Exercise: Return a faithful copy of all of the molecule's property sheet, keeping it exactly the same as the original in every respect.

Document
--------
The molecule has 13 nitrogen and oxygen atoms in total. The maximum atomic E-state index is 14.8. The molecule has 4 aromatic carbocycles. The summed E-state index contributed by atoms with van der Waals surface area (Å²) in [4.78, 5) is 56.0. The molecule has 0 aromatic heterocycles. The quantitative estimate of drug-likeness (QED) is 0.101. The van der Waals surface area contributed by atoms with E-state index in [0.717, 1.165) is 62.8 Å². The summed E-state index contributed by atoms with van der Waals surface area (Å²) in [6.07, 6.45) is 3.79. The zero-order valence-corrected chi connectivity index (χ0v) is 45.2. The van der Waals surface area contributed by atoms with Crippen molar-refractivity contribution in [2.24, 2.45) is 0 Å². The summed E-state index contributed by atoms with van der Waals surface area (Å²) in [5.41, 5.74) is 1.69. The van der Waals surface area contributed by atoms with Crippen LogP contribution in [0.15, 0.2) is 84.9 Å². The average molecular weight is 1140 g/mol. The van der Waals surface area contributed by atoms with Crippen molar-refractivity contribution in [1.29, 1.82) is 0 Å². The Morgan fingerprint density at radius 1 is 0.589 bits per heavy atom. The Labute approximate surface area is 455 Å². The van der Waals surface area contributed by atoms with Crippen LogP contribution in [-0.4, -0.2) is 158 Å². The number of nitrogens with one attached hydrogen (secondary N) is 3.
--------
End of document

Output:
The molecule has 13 nitrogen and oxygen atoms in total. The maximum atomic E-state index is 14.8. The molecule has 4 aromatic carbocycles. The summed E-state index contributed by atoms with van der Waals surface area (Å²) in [4.78, 5) is 56.0. The molecule has 0 aromatic heterocycles. The quantitative estimate of drug-likeness (QED) is 0.101. The van der Waals surface area contributed by atoms with E-state index in [0.717, 1.165) is 62.8 Å². The summed E-state index contributed by atoms with van der Waals surface area (Å²) in [6.07, 6.45) is 3.79. The zero-order valence-corrected chi connectivity index (χ0v) is 45.2. The van der Waals surface area contributed by atoms with Crippen molar-refractivity contribution in [2.24, 2.45) is 0 Å². The summed E-state index contributed by atoms with van der Waals surface area (Å²) in [5.41, 5.74) is 1.69. The van der Waals surface area contributed by atoms with Crippen LogP contribution in [0.15, 0.2) is 84.9 Å². The average molecular weight is 1140 g/mol. The van der Waals surface area contributed by atoms with Crippen molar-refractivity contribution in [1.29, 1.82) is 0 Å². The Morgan fingerprint density at radius 1 is 0.589 bits per heavy atom. The Labute approximate surface area is 455 Å². The van der Waals surface area contributed by atoms with Crippen LogP contribution in [-0.4, -0.2) is 158 Å². The number of nitrogens with one attached hydrogen (secondary N) is 3.